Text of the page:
We’re Making Lots of Money on Oil, so Screw the Climate
BP makes huge profits There’s a lot of money for oil these days, so it wants you to ignore all the lofty promises it made about the climate a few years ago.
On Tuesday, the company became the youngest oil major to actually publish anything stunning returns from the fourth fiscal quarter. Thanks in part to the global energy crisis sparked by the conflict in Ukraine, oil producers have been rolling in dough over the past year Companies like ExxonMobil and have chevron Post record profits. BP is no exception. On Tuesday, the company announced that its 2022 earnings were about $27.7 billion. more than twice the profit it posted in 2021. Not bad!
And thanks to that big ole number, BP says it’s going to slow its progress on the whole climate action thing. In 2020 – when the industry experienced a crisis in which oil prices fell so low that they briefly negative—BP called it would reduce CO2 emissions from its oil and gas production by 35% up to 40% by 2030. However, there is a new target hidden in the financial news released on Tuesday: TThe company has downgraded his target to 20% and 30% over the same period so it can produce more and more of the sweet, sweet oil that’s in so much demand right now after oil prices have soared this summer.
“Ultimately, we are responding to what society wants,” explains CEO Bernard Looney told reporters about the changes on Tuesday. In an apparent attempt to offset the bad news, Looney emphasized in a LinkedIn post that the company would invest an additional $8 billion in initiatives “like bioenergy and electric vehicle charging that can help people and businesses go low-carbon sooner.”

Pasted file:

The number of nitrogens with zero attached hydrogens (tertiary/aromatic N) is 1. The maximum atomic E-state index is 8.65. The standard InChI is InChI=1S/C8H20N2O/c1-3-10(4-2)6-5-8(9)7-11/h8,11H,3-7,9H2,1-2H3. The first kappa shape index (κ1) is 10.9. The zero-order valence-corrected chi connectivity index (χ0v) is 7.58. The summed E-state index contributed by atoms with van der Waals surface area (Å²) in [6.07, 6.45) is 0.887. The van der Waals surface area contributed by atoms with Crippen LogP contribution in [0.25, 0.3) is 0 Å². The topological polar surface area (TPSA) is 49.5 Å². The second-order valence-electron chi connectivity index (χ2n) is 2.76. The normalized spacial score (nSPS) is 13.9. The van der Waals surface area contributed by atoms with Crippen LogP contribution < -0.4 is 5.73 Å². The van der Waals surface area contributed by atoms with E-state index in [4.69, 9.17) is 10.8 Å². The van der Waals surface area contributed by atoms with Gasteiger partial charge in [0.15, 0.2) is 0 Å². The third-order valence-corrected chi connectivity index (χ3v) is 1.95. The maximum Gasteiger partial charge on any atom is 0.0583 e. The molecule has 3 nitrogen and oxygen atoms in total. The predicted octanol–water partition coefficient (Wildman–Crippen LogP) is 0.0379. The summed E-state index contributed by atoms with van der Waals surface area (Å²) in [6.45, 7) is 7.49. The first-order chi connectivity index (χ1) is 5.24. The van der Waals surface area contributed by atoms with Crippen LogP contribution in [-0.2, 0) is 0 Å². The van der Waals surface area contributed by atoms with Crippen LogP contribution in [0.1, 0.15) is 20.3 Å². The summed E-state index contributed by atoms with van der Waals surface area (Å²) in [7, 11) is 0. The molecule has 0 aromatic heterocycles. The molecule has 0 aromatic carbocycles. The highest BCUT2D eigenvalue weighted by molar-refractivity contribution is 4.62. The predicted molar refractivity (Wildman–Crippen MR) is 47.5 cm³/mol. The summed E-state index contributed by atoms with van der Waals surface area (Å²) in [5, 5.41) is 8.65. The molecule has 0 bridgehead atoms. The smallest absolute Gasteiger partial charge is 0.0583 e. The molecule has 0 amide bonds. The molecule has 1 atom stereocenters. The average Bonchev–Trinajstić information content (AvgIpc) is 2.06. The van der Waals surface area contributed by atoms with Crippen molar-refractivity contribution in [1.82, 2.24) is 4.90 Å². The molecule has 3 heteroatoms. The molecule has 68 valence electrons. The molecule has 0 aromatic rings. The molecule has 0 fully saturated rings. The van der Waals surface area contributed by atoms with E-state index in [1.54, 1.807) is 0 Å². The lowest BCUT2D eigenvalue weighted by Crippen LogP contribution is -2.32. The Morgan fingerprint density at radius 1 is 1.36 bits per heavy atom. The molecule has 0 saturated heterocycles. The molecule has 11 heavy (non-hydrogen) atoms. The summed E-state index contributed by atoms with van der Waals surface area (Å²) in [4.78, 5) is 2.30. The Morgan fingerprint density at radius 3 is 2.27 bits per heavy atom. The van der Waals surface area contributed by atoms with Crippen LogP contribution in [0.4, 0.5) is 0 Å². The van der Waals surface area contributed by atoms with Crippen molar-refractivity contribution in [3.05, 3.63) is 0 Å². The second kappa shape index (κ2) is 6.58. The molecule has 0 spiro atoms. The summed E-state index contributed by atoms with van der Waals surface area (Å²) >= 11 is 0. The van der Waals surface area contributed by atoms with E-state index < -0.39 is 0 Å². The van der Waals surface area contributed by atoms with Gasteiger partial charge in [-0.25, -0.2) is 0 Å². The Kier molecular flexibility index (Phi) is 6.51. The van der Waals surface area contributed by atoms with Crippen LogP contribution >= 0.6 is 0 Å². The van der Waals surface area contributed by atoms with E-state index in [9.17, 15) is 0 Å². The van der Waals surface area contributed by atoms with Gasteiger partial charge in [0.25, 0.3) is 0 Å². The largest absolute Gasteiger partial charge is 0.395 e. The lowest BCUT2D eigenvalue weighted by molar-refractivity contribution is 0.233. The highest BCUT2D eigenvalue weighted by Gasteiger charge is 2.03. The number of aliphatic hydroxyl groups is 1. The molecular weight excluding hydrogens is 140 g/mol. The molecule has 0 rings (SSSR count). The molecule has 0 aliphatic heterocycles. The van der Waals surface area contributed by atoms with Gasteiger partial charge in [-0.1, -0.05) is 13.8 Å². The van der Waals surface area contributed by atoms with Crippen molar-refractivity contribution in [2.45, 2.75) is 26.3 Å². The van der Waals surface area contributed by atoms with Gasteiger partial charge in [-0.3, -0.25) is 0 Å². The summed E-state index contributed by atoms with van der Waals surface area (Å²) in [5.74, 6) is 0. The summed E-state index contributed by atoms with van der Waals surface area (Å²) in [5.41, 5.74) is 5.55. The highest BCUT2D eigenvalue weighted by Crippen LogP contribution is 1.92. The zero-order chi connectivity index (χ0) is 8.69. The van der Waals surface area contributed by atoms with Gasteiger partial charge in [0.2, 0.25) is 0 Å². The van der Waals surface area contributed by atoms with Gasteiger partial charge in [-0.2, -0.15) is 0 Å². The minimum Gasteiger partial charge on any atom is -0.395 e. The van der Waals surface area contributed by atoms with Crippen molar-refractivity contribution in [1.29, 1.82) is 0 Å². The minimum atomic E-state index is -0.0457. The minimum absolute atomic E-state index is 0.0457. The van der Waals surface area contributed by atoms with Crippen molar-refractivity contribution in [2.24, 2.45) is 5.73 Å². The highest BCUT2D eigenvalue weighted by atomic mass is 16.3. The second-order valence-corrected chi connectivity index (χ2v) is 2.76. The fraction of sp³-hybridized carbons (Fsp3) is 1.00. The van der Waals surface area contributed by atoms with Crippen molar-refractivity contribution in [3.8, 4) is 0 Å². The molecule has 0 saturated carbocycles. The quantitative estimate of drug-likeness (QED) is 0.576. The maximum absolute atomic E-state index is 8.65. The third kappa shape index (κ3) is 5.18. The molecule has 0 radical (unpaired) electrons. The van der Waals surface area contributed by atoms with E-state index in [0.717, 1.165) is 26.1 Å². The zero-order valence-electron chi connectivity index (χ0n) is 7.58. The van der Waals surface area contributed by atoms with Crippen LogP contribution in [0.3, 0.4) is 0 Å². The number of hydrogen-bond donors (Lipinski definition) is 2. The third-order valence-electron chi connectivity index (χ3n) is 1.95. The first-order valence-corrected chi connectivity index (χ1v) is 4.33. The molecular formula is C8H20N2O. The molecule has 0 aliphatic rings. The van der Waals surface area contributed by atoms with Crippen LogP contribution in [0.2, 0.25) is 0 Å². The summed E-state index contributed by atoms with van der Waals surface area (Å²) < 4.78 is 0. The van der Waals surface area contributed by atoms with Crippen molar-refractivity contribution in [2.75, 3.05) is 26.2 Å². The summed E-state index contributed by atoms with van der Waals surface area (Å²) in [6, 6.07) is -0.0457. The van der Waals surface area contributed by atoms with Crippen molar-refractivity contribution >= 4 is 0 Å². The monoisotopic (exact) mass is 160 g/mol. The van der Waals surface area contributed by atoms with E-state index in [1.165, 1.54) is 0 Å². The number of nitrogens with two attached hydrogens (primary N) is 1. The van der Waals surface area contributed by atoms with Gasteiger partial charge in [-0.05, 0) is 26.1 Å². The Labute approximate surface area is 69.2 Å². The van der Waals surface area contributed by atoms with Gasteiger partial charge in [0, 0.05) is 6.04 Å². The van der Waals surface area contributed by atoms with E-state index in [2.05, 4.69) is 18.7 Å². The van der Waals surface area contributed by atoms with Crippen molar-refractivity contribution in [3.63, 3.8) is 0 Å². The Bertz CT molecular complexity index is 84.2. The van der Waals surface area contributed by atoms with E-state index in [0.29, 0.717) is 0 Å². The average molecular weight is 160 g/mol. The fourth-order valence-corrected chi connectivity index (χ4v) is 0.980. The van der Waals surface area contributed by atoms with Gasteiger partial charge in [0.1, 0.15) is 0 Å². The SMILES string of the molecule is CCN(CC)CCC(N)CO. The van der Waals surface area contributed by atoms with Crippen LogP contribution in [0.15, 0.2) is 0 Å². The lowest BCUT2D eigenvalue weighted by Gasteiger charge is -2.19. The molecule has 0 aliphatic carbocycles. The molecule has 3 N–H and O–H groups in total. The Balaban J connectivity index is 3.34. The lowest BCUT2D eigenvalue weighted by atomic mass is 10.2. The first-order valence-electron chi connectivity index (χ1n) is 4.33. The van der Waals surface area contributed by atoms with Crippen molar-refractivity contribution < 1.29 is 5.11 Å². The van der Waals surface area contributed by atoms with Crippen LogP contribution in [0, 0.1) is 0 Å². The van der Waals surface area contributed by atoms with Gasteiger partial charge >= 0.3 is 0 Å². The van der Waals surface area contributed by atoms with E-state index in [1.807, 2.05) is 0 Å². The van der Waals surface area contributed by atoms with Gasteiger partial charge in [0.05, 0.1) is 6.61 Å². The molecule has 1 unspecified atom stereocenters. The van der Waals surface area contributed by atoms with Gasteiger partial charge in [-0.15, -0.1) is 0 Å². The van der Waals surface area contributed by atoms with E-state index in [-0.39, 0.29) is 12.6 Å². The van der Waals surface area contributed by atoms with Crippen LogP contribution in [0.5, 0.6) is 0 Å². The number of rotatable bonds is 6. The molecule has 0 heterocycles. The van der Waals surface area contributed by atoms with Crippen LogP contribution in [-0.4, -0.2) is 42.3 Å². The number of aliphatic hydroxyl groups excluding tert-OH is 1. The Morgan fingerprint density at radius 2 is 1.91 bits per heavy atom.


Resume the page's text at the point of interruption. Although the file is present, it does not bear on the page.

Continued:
BP has been around for a long time at the top of the oil companies Try green marketing for size. The Climate and renewable targets introduced in 2020 announced under the title “From International Oil Company to Integrated Energy Company” are among the most aggressive put forth by an oil and gas company. (That does not mean a lot, considering none of the net-zero promises being made by oil majors really mean a damn when it comes to the science, but at least BP is trying a little harder than, say, Exxon.)
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The is not the first time that BP has renounced green promises. In the early 2000s, the company formerly known as British Petroleum decided to rename itself Beyond Petroleum, revamped its logo and invested in a number of solar and wind projects. The company ended quietly Sale of these renewable assets to pay for two expensive oil spills, including the 2010 Deepwater Horizon disaster. Oops!
Tuesday’s announcement emphasizes the danger of letting the fox run the chicken coop in the energy transition. In recent years, oil majors, sensing a sea change in how society views their products, have positioned themselves as a core part of the solution, a wealth of new terminologies greenwash their efforts and invest heavily technological solutions for CO2 emissions. However, the science is clear: IIn order to avert the climate catastrophe, the world must abandon fossil fuels as quickly as possible. As BP’s announcement makes clear, while it still goes to make money off fossil fuels, the oil companies cannot be trusted to do what needs to be done.
And while Looney may mistakenly attribute BP’s drive to make money from oil to what “society wants,” companies like his might still have to pay the rent.
“This is a temporary situation,” said Nick Butler, who was formerly a senior executive at BP and is now a visiting professor at Kings College. said the BBC. “Oil and gas prices are going down and the windfall these companies are making won’t last.”
https://gizmodo.com/bp-backtracks-climate-goals-oil-profits-1850084748 We’re Making Lots of Money on Oil, so Screw the Climate